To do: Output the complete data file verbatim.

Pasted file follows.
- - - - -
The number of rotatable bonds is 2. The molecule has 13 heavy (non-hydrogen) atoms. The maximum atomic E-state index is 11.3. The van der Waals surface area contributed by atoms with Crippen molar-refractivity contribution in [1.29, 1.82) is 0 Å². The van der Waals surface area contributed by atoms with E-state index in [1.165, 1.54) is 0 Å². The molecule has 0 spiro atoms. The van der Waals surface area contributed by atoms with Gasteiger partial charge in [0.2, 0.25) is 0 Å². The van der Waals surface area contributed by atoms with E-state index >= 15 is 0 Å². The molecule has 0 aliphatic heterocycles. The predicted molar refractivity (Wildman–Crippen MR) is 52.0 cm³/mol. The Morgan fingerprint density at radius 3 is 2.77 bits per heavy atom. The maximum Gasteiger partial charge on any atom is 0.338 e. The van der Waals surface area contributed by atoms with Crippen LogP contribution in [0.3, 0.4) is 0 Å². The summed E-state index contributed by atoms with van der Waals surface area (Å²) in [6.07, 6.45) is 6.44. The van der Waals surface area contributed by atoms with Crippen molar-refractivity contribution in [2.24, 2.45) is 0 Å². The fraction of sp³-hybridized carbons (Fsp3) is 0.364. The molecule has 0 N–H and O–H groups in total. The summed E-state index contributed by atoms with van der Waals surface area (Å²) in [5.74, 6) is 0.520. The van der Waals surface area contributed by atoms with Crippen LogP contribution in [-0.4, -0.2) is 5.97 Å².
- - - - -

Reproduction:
The number of rotatable bonds is 2. The molecule has 13 heavy (non-hydrogen) atoms. The maximum atomic E-state index is 11.3. The van der Waals surface area contributed by atoms with Crippen molar-refractivity contribution in [1.29, 1.82) is 0 Å². The van der Waals surface area contributed by atoms with E-state index in [1.165, 1.54) is 0 Å². The molecule has 0 spiro atoms. The van der Waals surface area contributed by atoms with Gasteiger partial charge in [0.2, 0.25) is 0 Å². The van der Waals surface area contributed by atoms with E-state index >= 15 is 0 Å². The molecule has 0 aliphatic heterocycles. The predicted molar refractivity (Wildman–Crippen MR) is 52.0 cm³/mol. The Morgan fingerprint density at radius 3 is 2.77 bits per heavy atom. The maximum Gasteiger partial charge on any atom is 0.338 e. The van der Waals surface area contributed by atoms with Crippen LogP contribution in [0.3, 0.4) is 0 Å². The summed E-state index contributed by atoms with van der Waals surface area (Å²) in [6.07, 6.45) is 6.44. The van der Waals surface area contributed by atoms with Crippen molar-refractivity contribution in [2.24, 2.45) is 0 Å². The fraction of sp³-hybridized carbons (Fsp3) is 0.364. The molecule has 0 N–H and O–H groups in total. The summed E-state index contributed by atoms with van der Waals surface area (Å²) in [5.74, 6) is 0.520. The van der Waals surface area contributed by atoms with Crippen LogP contribution in [-0.4, -0.2) is 5.97 Å².